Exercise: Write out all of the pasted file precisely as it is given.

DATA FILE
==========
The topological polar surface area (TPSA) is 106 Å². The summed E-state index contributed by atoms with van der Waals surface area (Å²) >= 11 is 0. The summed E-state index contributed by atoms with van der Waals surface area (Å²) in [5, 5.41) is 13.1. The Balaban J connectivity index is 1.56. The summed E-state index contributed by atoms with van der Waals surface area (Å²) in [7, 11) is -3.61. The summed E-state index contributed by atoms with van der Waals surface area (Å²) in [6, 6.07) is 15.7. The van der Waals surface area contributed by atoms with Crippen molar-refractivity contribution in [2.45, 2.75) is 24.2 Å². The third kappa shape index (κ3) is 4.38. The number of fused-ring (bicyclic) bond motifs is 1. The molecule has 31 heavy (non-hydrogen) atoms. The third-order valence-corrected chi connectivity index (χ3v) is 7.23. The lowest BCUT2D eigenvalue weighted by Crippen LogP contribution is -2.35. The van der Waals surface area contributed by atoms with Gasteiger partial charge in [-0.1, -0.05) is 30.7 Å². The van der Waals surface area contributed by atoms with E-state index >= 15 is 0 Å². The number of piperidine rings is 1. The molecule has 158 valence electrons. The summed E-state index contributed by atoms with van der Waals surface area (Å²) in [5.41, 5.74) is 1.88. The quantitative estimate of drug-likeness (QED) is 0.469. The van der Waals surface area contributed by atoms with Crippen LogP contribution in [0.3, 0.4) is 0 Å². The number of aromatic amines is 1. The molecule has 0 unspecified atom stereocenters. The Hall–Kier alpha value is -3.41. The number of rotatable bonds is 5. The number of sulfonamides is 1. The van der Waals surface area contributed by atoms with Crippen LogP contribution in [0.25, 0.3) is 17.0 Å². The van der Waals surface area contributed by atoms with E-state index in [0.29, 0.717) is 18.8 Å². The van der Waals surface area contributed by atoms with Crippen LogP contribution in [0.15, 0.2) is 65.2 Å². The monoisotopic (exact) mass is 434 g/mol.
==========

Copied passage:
The topological polar surface area (TPSA) is 106 Å². The summed E-state index contributed by atoms with van der Waals surface area (Å²) >= 11 is 0. The summed E-state index contributed by atoms with van der Waals surface area (Å²) in [5, 5.41) is 13.1. The Balaban J connectivity index is 1.56. The summed E-state index contributed by atoms with van der Waals surface area (Å²) in [7, 11) is -3.61. The summed E-state index contributed by atoms with van der Waals surface area (Å²) in [6, 6.07) is 15.7. The van der Waals surface area contributed by atoms with Crippen molar-refractivity contribution in [2.45, 2.75) is 24.2 Å². The third kappa shape index (κ3) is 4.38. The number of fused-ring (bicyclic) bond motifs is 1. The molecule has 31 heavy (non-hydrogen) atoms. The third-order valence-corrected chi connectivity index (χ3v) is 7.23. The lowest BCUT2D eigenvalue weighted by Crippen LogP contribution is -2.35. The van der Waals surface area contributed by atoms with Gasteiger partial charge in [-0.1, -0.05) is 30.7 Å². The van der Waals surface area contributed by atoms with E-state index >= 15 is 0 Å². The number of piperidine rings is 1. The molecule has 158 valence electrons. The summed E-state index contributed by atoms with van der Waals surface area (Å²) in [5.41, 5.74) is 1.88. The quantitative estimate of drug-likeness (QED) is 0.469. The van der Waals surface area contributed by atoms with Crippen LogP contribution in [0.3, 0.4) is 0 Å². The number of aromatic amines is 1. The molecule has 0 unspecified atom stereocenters. The Hall–Kier alpha value is -3.41. The number of rotatable bonds is 5. The number of sulfonamides is 1. The van der Waals surface area contributed by atoms with Crippen LogP contribution in [0.25, 0.3) is 17.0 Å². The van der Waals surface area contributed by atoms with E-state index in [0.29, 0.717) is 18.8 Å². The van der Waals surface area contributed by atoms with Crippen LogP contribution in [0.15, 0.2) is 65.2 Å². The monoisotopic (exact) mass is 434 g/mol.